here's another tune that's kind of a
advanced-level tune written by my dear pal
Darrel Anger, and I believe maybe
some of the fiddlers have been learning it
from him in this same curriculum.
So, it's called Ride the Wild Turkey.
One of the first turns I ever, recorded
Recorded this with him and Tony Rice and
Todd Phillips, way back in about 1978,
I think it was.
It's gotta bumpy part in the middle,
that's got some bars of three in it.
But it's very much just a fiddle tune in
A, I think it's got four parts even,
if you count the intro but we're gonna
start right into the A section.
Do it nice and slow here.
>> One, two, three, four.
>> Alright, I recommend that you learn
these tune slow.
Even slow them down, so, you really pick
on exactly where I am putting the accents.
You know, I am really trying to imitate
the sound of the fiddle,
kind of shuffling a little bit.
So, even in that.
I'm gonna put little accents on those
notes so that [SOUND]
you're really trying to get the sound of
Probably I played it with Darrell so
much that I'm copying his, his bowings
with my pick.
Something to think about.
It's not just a continuous [SOUND]
It's got shape to it.
So, as you learn these things, try and
pick up those nuances.
So, let's go through it now, it starts
with the intro.
And that's a scale pattern.
arpegiating the notes that are all part
They're all part of the A scale,
but you're pulling out every other one.
E, C-sharp A, F-sharp, and then you go to
the next set of try, of yeah, chord tones.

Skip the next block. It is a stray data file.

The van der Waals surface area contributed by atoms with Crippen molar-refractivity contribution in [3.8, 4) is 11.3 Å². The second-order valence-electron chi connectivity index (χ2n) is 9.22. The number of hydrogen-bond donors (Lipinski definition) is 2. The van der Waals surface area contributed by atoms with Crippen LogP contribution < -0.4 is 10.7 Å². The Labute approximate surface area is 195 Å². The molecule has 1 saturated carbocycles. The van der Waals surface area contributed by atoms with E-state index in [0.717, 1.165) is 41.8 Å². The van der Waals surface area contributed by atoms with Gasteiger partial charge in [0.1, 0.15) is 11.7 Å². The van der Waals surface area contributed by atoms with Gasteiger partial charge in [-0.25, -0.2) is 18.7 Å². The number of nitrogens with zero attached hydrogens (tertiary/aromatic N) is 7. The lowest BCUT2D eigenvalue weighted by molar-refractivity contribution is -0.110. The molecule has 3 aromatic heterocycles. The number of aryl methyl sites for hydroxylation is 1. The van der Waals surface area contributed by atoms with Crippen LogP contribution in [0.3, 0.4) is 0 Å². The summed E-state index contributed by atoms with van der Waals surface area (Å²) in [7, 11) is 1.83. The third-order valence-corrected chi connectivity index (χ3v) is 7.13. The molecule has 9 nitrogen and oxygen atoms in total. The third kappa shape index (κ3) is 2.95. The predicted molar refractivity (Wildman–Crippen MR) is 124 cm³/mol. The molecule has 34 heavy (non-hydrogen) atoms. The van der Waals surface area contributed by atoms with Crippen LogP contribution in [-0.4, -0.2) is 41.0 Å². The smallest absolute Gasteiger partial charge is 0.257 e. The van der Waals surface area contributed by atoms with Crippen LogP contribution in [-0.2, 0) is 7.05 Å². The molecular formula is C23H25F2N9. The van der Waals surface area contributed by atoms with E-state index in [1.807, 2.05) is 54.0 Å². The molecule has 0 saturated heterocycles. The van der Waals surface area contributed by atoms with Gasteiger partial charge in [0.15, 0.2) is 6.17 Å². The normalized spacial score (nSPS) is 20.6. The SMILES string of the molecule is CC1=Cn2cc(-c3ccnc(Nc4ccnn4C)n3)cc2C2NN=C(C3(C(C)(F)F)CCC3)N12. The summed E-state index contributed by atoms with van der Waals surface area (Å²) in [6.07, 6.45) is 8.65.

if you analyze that it's actually an E7
And the next one
Is really kind of like a D-major seventh.
And then, that one is also and E.
So the first one's kind of a.
F-sharp minor, to a E7.
to a D-major seven.
To an E.
But we don't think of each chord,
we're just thinking.
That whole business is
a little scale pattern down, all in the
diatonic mode of A.
And then it goes to the A,
so you slide into that E.
And then I'm just again,
its just a fiddle shuffle kind of wiggle
G chord, so
you're out of a G mode at this moment,
It's an E chord, so
you're in kind of an E, back to G.
I hear we're outlining, totally
arpeggiating a G chord.
Because it's a G chord at that moment and
the melody just very simply plays.
and it's a D chord
those notes fit right in to the harmony.
You know, D.
You know if you were to hear the chords.
Go back and repeat it all.
Now this is the tricky part.
three, one, two, three, one, two, three,
four, one, two, three, four, five, six,
One, two three.
One, two, thee.
One, two, three, one.
So that's one way to count that
One, two, three, one, two, three, one,
two, one, two, three, one.
And then you're back in.
So here's a D chord.
Sliding into the F-sharp just
outlining the D.
Then you're taking the same thing up to E.
A third of E, which is G-sharp.
And playing the B and the E.
And the same thing for F.
That's how I do it.
A little trill.
Again, it's just a pull.
G up on the A, pull it off, and
then down on the F.
those notes lead you, that's three beats
One, two, three and you are back in to the
It's a common thing to do,
to outline notes of the triad.
See, so he uses that little concept just
for a moment here.
So there you're anticipating the slide.
First time you play it, it's on the down
Cuz you're coming out of this.
You play through this section.
Then dah mm.
So you're hitting that E one beat before
the actual down beat,
Two, one, two.
All right, that's Ride the Wild Brains
Good luck with that and I, so I'm gonna
a video now on either one of these two
tunes, they're both fairly challenging.
Keep Sitting in the Rain or Ride the Wild
You pick, and if it takes you you know, a
few months to learn one of these tunes,
believe me, I've spent many, many hours
working these things out.
They're not easy, so just keep at it, chug
away, bar at a time, take you time,
get it right, get the feel right, and the,
make sure you got the good tone,
and and work on that funny section there